Thomas Gibson had a front-row seat to the speculative madness in Wall Street at the start of the 1900s. He saw traders succeed and (mostly) fail on a regular basis for a decade. In those few successes and many failures, some common themes stood out.
For instance, ignorance, overtrading, and negligence were the main reasons people lost money.
The business method, as he called it, was absent. More often than not, speculators treated the market as a casino rather a place to buy and sell shares of businesses for cash. They knew little about the companies behind the shares they bought — relying on tips over research.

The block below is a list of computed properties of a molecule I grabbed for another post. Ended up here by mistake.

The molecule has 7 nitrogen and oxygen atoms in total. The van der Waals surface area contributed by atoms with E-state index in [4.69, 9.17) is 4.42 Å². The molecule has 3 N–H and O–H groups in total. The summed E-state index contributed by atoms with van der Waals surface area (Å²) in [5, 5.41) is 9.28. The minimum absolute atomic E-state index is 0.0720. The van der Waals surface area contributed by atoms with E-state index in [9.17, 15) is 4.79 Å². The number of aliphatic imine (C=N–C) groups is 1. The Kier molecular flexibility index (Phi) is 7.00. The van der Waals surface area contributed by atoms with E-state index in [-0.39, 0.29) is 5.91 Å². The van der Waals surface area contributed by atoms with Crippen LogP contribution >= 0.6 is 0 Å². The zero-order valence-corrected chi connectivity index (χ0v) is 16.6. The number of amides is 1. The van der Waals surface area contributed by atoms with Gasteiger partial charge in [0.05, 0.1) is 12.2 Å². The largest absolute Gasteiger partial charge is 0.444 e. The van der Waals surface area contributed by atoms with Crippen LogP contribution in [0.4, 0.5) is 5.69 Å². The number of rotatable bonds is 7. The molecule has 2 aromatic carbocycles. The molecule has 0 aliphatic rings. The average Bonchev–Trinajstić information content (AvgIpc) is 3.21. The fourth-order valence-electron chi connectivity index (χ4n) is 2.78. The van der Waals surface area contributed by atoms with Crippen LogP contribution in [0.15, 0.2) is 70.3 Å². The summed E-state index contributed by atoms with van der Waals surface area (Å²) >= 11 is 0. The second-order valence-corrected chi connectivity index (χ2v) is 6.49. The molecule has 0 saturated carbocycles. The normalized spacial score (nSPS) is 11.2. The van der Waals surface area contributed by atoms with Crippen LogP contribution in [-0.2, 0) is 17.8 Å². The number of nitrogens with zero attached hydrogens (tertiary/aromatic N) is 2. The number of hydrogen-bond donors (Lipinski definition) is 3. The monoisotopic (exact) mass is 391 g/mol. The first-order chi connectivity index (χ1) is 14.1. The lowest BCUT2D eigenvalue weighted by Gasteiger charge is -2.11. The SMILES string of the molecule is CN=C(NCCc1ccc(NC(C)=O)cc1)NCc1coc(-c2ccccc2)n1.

Worst of all, they seemed to do everything backward. The height of speculation was always at market peaks when prices and enthusiasm were highest. But when opportunities were prevalent at lower prices, that interest and enthusiasm had dried up. It seemed as though they wanted quick riches, with little to no effort, or not at all. Slowly wouldn’t do.
Gibson wrapped up those experiences in his first book published in 1906. The Pitfalls of Speculation is a perfect example of how long sound investing principles have been around and how rarely investors heed them. You’ll find some highlights from the book below: Continue Reading…